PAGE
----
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Early Music Today (09-11 /2016)


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Reviewer: Graham Lock

In the New Grove Handel Winton Dean divides Handel’s opera into three types: the heroic and the magic encompass nearly all the better known works, but there’s a third, unnamed group, often overlooked, that, he says, ‘embraces serious emotion, comic or even farcical situations and an element of parody’. Agrippina (Venice, 1710) and Partenope (London, 1730) belong to this category, which should perhaps be called ‘anti-heroic comedy’, since that’s how Dean describes Agrippina and how Jonathan Keates, in his Handel biography, describes Partenope. Curiously, the operas share a few other unusual attributes: they each feature a pair of female characters as their leading protagonists; both include a variety of ensembles and numerous short arias; and they each boast a fine libretto. Where they differ markedly is in the tone of their humour: Agrippina is a dark, droll satire on political and sexual intrigue, whereas Partenope is a breezy Baroque rom-com about love’s illusions and the ‘intermingled pain’ that leads to personal growth.


Laurence Cummings’ new Agrippina, recorded live at the 2015 Göttingen International Handel Festival, is a bit of a damp squib, less well sung than John Eliot Gardiner’s benchmark 1997 Philips release, less vivacious than René Jacobs sparkling 2011 recording for Harmonia Mundi. Ida Falk Winland’s flamboyant, feisty Poppea is the set’s main attraction, while Ulrike Schneider is a forceful if unsubtle Agrippina. However, Christopher Ainslie’s bland Ottone and João Fernandes’ wooden Claudio are disappointments, especially in comparison to Michael Chance and Alastair Miles for Gardiner. Cummings, like Jacobs, omits Giuone’s appearance in the final scene – a pity, because her aria praising the characters’ ‘faithfulness’ adds a last, delicious shaftof irony that undermines the apparently happy ending.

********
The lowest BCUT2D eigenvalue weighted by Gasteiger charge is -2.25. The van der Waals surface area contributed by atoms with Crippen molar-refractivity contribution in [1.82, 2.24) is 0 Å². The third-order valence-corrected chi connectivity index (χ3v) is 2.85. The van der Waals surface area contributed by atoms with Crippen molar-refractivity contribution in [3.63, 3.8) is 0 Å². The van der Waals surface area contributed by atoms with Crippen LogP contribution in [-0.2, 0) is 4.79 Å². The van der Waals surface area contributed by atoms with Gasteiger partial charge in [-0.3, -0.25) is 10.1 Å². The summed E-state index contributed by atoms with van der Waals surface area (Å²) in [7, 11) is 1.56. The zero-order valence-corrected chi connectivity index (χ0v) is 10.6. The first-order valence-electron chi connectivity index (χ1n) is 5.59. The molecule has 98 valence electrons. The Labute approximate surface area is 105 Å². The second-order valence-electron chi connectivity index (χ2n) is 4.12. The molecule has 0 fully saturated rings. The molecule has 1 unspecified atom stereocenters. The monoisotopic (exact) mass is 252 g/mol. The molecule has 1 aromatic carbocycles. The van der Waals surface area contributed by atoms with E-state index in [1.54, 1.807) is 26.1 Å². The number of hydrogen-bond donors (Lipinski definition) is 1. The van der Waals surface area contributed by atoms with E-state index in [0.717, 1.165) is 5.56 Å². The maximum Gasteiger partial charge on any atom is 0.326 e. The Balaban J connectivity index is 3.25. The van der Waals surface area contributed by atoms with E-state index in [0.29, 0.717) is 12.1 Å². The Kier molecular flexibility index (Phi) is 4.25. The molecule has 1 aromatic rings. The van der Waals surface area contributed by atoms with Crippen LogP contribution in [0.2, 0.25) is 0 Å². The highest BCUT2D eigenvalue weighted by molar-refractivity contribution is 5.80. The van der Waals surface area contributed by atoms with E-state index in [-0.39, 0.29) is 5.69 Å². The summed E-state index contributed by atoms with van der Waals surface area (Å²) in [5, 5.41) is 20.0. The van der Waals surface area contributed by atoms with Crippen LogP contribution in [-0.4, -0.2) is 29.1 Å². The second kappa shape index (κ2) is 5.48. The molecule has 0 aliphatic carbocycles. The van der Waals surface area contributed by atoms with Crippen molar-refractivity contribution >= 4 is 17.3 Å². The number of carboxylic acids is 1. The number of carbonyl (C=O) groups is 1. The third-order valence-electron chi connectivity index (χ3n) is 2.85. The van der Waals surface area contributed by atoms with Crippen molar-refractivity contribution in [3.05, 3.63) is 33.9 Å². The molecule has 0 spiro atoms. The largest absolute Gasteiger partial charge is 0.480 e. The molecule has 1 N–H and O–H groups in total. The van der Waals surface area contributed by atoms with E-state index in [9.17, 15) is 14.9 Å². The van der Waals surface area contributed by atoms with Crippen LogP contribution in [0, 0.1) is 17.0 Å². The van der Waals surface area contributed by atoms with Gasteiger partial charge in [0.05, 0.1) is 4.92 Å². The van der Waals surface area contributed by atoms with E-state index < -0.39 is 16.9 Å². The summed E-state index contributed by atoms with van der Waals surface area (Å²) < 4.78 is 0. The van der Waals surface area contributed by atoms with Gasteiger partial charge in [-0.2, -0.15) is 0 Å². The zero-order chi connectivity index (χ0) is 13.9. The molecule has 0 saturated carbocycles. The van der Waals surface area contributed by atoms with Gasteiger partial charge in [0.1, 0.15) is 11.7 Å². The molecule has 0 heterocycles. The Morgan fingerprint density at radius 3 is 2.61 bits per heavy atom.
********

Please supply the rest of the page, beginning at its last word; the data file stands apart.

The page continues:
Riccardo Minasi’s all-star Partenope is a far more lively and engaging affair. Recitatives are dispatched with speedy élan, while both singing and playing are superbly expressive. Karina Gauvin’s assured Partenope is matched by Rosemary Joshua on Christian Curnyn’s rival Chandos recording, but in all other respects Minasi’s expansive approach and pulsating energy trump the competition. He also scores by including Armindo’s haunting aria ‘Bramo restar, ma no’ (from the 1737 revival), beautifully sung here by soprano Emöke Barath. Philippe Jaroussky’s soft, sensuous countertenor makes him an ideal Arsace, while mezzo Teresa Iervolino is a formidable Rosmene, especially when accompanied by clamorous horns in her boisterous hunting aria, ‘Io seguo sol fiero’. It’s just one of the many glorious tunes so vividly brought to life on this triumphant recording. Viva Partenope, viva Minasi!



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